1 2 3 4 5 6 7 8 9 10 11 12 13 14 15 16 17 18 19 20 21 22 23 24 25 26 27 28 29 30 31 32 33 34 35 36 37 38 39 2,000 facilities (EPA 2016a; EPA 2016b; WBJ 2010). More recently, the Environment Research & Education Foundation conducted a nationwide analysis of MSW management, and counted 1,540 operational MSW landfills in 2013 (EREF 2016). Conversely, there are approximately 3,200 MSW landfills in the United States that have been closed since 1980 (for which a closure date is known) (EPA 2016a; WBJ 2010). While the number of active MSW landfills has decreased significantly over the past 20 years, from approximately 6,326 in 1990 to 1,540 in the 2013, the average landfill size has increased (EREF 2016; EPA 2016b; BioCycle 2010). While the exact number of active and closed industrial waste landfills exist in the United States, the number of them is relatively low compared to MSW landfills. The Waste Business Journal database (WBJ 2010) includes a total for 1,305 landfills accepting industrial and construction and demolition debris for 2010 (WBJ 2010). Only 176 facilities with industrial waste landfills met the reporting threshold under Subpart TT (Industrial Waste Landfills) of EPA’s Greenhouse Gas Reporting Program (GHGRP), indicating that there may be several hundreds of industrial waste landfills that are not required to report under EPA’s GHGRP. The annual amount of MSW generated and subsequently disposed in MSW landfills varies annually and depends on several factors (e.g., the economy, consumer patterns, recycling and composting programs, inclusion in a garbage collection service). The estimated annual quantity of waste placed in MSW landfills increased 10 percent from approximately 205.1 MMT in 1990 to 226.4 MMT in 2000 and then decreased by 11 percent to 203.4 MMT in 2015 (see Annex 3.14). The total amount of MSW generated is expected to increase as the U.S. population continues to grow, but the percentage of waste landfilled may decline due to increased recycling and composting practices. The estimated quantity of waste placed in industrial waste landfills (from the pulp and paper, and food processing sectors) has remained relatively steady since 1990, ranging from 9.7 MMT in 1990 to 10.5 MMT in 2015. Net CH 4 emissions from MSW landfills have decreased since 1990. In 1990, approximately 0.7 MMT of CH 4 were recovered and combusted from landfills (see Table 7-4), while in 2015, approximately 7.4 MMT of CH 4 were recovered and combusted, representing an average annual increase in the quantity of CH 4 recovered and combusted at MSW landfills from 1990 to 2015 of 11 percent (see Annex 3.14). The decreasing trend since the 1990s can be mostly attributed to increased use of gas collection and control systems, and a reduction of decomposable materials (i.e., paper and paperboard, food scraps, and yard trimmings) discarded in MSW landfills over the time series. The quantity of recovered CH 4 that is collected and either flared or used for energy purposes at MSW landfills has continually increased as a result of 1996 federal regulations that require large MSW landfills to collect and combust landfill gas (see 40 CFR Part 60, Subpart Cc 2005 and 40 CFR Part 60, Subpart WWW 2005). Voluntary programs that encourage CH 4 recovery and beneficial reuse, such as EPA’s Landfill Methane Outreach Program (LMOP) and federal and state incentives that promote renewable energy (e.g., tax credits, low interest loans, and Renewable Portfolio Standards), have also contributed to increased interest in landfill gas collection and control. In 2015, an estimated 11 new landfill gas-to-energy (LFGTE) projects (EPA 2016a) began operation. While the amount of landfill gas collected and combusted continues to increase, the rate of increase in collection and combustion no longer exceeds the rate of additional CH 4 generation from the amount of organic MSW landfilled as the U.S. population grows. Landfill gas collection and control is not accounted for at industrial waste landfills in this chapter (see the Methodology discussion for more information). Table 7-3: CH4 Emissions from Landfills (MMT CO2 Eq.) Activity 1990 2005 2011 2012 2013 2014 2015 MSW CH4 Generation 205.3 - - - - - - Industrial CH4 Generation 12.1 15.9 16.4 16.5 16.5 16.6 16.6 MSW CH4 Recovered (17.9) - - - - - - MSW CH4 Oxidized (18.7) - - - - - - Industrial CH4 Oxidized (1.2) (1.6) (1.6) (1.6) (1.7) (1.7) (1.7) MSW net CH4 Emissions (GHGRP) - 120.0 104.2 106.0 101.9 101.7 100.8 Total 179.6 134.3 119.0 120.8 116.7 116.6 115.7 Notes: Totals may not sum due to independent rounding. For years 1990 to 2004, the Inventory methodology uses the first order decay methodology. A methodological change occurs in year 2005. For years 2005 to 2015, net CH4 emissions from EPA’s GHGRP data are used. These data incorporate CH4 recovered and oxidized. Parentheses indicate negative values. 7-4 DRAFT Inventory of U.S. Greenhouse Gas Emissions and Sinks: 1990–2015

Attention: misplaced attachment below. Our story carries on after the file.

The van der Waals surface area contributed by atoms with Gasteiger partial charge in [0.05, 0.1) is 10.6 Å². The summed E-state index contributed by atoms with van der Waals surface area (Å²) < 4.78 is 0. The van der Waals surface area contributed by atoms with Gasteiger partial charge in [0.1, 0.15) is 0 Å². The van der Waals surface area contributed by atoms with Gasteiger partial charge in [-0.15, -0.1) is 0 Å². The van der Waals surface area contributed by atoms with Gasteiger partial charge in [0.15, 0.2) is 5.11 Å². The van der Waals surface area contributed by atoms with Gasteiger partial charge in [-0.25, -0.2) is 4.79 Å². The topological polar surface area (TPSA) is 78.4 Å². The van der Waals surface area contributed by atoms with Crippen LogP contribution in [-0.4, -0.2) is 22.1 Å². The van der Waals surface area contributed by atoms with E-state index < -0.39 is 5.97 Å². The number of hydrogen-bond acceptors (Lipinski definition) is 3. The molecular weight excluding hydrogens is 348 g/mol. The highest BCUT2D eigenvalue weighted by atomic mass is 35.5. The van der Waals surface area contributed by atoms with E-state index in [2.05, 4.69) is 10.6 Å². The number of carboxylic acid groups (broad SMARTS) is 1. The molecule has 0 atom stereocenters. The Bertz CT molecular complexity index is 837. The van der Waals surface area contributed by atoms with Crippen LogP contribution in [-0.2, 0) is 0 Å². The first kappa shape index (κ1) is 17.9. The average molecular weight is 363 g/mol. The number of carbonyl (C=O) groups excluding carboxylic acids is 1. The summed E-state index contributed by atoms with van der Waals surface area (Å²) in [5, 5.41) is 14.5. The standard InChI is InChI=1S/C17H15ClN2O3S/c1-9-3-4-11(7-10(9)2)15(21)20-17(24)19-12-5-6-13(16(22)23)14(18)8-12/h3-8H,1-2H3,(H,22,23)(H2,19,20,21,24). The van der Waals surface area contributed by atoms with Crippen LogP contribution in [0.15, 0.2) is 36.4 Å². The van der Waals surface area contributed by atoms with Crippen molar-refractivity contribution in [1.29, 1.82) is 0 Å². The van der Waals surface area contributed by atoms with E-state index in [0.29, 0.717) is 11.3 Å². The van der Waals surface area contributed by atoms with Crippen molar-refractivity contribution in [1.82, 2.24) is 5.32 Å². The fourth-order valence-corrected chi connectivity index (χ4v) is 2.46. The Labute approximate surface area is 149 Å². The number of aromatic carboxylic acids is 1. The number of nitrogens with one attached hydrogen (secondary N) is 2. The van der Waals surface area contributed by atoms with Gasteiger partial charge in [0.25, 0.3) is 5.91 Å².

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    a Emissions from Wood Biomass and E

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    CH4 0.3 0.1 0.1 0.1 0.1 0.2 0.2 Pet

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    1 2 3 4 Overall, in 2015, waste act

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    Cement Production 33.3 45.9 32.0 35

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    Total 1,862.5 2,441.6 2,197.3 2,059

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    Total Emissions 6,366.7 7,315.6 6,7

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    N2O 1.0 1.2 1.1 1.0 1.1 1.1 1.1 Oth

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    Fuel Oil 27.2 45.6 36.7 37.6 37.1 3

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    Activity 1990 2005 2011 2012 2013 2

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    Previous Estimated Emissions from S

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    Emissions (w/o Plunger) (MT) 372,28

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    1 Table 4-89: CO2 Emissions from Zi

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  • Page 447 and 448: On-site 70 71 60 53 50 50 49 N2O (O
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  • Page 473 and 474: New Mexico 70,608 52,250 12.0 0.263
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  • Page 509 and 510: 2013 321 10,536 2014 323 10,613 201